• scruffy says:

    @Nigel

    Re reading my comment I’m not sure why you think that I’m not aware that many Cypriots are victims. I am aware of this fact.

    Perhaps though you can clarify the difference between a mortgage and a house loan. I see this comparison cropping up often in various comments. All I can say is that the bank manager I dealt with referred to my loan as a mortgage but my loan agreement refers to “house loan” and does not have the word mortgage anywhere. Is this significant in any legal sense?

  • @Mike on 2014/12/28 at 12:45 pm – As I replied to someone else on another article, in most cases the total value of unsold properties held by developers is much higher than their NPLs.

    The banks could move all their mortgages, etc. onto these unsold properties thereby releasing properties that had been purchased so that they could be transferred to their buyers when their Title Deeds are (eventually) issued.

    The banks could then foreclose on the unsold properties to recover the money they are owed.

  • @Scruffy on 2014/12/28 at 12:03 pm – I can assure you that it is not only foreign buyers who have been deceived into buying property built on mortgaged land – about three times as many Cypriots are in the same predicament.

    You seem to assume it’s only foreigners who been cheated by the nefarious practices of the banks, developers and lawyers. This is not the case.

  • Mike says:

    Denton / Steve – Agree with much of what you say and I’m the first to say the system stinks however the fact remains that collateral was lodged against a loan and the Bank or lender will claim that collateral in the event of a default. Yes they should have applied due diligence, yes they should seek to recover from those companies who owe the money but I fear therein lies the problem. Developers it seems have offered collateral in the form of homes already paid for by the buyers. I suggest the lender will only be interested in recovering what they are owed – by any means. Unethical? Yes, Immoral? Yes, an unholy mess? Yes, Are the Banks, the Lawyers, the Agents and Developers involved complicit in systematic, Institutionalised Fraud? – Probably Yes but I still do not see the Banks writing off the debt just because someone has paid the developer in full. I believe that it will be seen as a matter between the individual, the developer and the courts. I hope I am wrong but I don’t trust the system enough to believe it will do what is right. I see a lot of suffering ahead unless the UCHR grows a pair and passes a positive judgement in favour of the victims. I will not be holding my breath.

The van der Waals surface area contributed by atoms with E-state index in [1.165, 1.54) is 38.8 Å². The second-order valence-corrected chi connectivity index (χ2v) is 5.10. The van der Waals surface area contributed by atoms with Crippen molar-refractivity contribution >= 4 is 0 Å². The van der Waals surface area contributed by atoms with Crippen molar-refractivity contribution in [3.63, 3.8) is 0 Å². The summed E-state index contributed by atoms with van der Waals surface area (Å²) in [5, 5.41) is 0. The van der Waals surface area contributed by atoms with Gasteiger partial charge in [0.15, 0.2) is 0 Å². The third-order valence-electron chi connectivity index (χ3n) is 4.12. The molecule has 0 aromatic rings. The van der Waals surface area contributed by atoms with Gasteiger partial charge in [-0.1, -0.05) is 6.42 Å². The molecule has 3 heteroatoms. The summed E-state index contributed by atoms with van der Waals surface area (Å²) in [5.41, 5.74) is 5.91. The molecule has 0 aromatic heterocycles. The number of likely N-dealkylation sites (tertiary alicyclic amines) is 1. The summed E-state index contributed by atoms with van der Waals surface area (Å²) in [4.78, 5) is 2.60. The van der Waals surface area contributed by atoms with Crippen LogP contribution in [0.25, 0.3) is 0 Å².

• @Steve on 2014/12/28 at 12:07 pm – a mortgage is just another form of loan. A Cypriot friend borrowed money to buy her home and the bank not only loaned her the money for the house, but money for her legal fees, property transfer fees and some furniture as well.

  • Steve says:

    Until the Christofias spending spree brought in the Troika to dictate how Cyprus financial institutions are run, Cyprus banks had always used the comparison of property value against loan outstanding to decide whether a loan was non-performing. Because most of the borrowing in question was loans and not mortgages, the issue of how the money would be spent was not comparable to questions UK lenders ask before granting mortgages.